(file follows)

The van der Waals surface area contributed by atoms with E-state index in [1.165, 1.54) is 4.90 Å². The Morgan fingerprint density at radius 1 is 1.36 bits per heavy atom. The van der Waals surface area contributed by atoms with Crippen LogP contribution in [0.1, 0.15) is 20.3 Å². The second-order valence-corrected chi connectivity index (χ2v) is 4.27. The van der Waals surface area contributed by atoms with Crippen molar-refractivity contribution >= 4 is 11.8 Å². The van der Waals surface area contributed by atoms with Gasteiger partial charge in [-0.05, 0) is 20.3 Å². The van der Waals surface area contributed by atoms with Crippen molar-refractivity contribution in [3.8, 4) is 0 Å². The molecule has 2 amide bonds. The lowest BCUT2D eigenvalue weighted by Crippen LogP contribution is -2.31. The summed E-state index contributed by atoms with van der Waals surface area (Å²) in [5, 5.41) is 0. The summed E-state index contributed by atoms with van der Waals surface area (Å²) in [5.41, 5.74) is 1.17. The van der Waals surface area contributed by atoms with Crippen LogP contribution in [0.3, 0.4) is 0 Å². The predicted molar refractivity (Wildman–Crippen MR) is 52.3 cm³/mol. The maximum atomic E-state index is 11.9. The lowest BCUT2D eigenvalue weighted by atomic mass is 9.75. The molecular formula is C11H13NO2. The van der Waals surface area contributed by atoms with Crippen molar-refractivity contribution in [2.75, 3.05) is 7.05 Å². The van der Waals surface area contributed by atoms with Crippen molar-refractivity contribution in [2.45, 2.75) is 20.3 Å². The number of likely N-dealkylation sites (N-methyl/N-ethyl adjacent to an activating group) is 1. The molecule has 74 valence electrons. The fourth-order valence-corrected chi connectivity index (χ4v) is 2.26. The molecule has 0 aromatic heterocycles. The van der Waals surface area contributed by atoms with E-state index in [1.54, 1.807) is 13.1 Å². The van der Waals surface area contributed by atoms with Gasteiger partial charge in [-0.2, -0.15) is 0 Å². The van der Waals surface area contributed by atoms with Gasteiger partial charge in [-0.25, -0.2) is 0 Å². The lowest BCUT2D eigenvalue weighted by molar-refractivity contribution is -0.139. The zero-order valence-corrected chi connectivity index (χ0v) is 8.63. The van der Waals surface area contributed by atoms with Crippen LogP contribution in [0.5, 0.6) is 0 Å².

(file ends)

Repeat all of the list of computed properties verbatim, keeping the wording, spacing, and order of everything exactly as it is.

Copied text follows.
The van der Waals surface area contributed by atoms with E-state index in [1.165, 1.54) is 4.90 Å². The Morgan fingerprint density at radius 1 is 1.36 bits per heavy atom. The van der Waals surface area contributed by atoms with Crippen LogP contribution in [0.1, 0.15) is 20.3 Å². The second-order valence-corrected chi connectivity index (χ2v) is 4.27. The van der Waals surface area contributed by atoms with Crippen molar-refractivity contribution >= 4 is 11.8 Å². The van der Waals surface area contributed by atoms with Gasteiger partial charge in [-0.05, 0) is 20.3 Å². The van der Waals surface area contributed by atoms with Crippen molar-refractivity contribution in [3.8, 4) is 0 Å². The molecule has 2 amide bonds. The lowest BCUT2D eigenvalue weighted by Crippen LogP contribution is -2.31. The summed E-state index contributed by atoms with van der Waals surface area (Å²) in [5, 5.41) is 0. The summed E-state index contributed by atoms with van der Waals surface area (Å²) in [5.41, 5.74) is 1.17. The van der Waals surface area contributed by atoms with Crippen LogP contribution in [0.3, 0.4) is 0 Å². The predicted molar refractivity (Wildman–Crippen MR) is 52.3 cm³/mol. The maximum atomic E-state index is 11.9. The lowest BCUT2D eigenvalue weighted by atomic mass is 9.75. The molecular formula is C11H13NO2. The van der Waals surface area contributed by atoms with Crippen molar-refractivity contribution in [2.75, 3.05) is 7.05 Å². The van der Waals surface area contributed by atoms with Crippen molar-refractivity contribution in [2.45, 2.75) is 20.3 Å². The number of likely N-dealkylation sites (N-methyl/N-ethyl adjacent to an activating group) is 1. The molecule has 74 valence electrons. The fourth-order valence-corrected chi connectivity index (χ4v) is 2.26. The molecule has 0 aromatic heterocycles. The van der Waals surface area contributed by atoms with E-state index in [1.54, 1.807) is 13.1 Å². The van der Waals surface area contributed by atoms with Gasteiger partial charge in [-0.2, -0.15) is 0 Å². The van der Waals surface area contributed by atoms with Gasteiger partial charge in [-0.25, -0.2) is 0 Å². The lowest BCUT2D eigenvalue weighted by molar-refractivity contribution is -0.139. The zero-order valence-corrected chi connectivity index (χ0v) is 8.63. The van der Waals surface area contributed by atoms with Crippen LogP contribution in [0.5, 0.6) is 0 Å².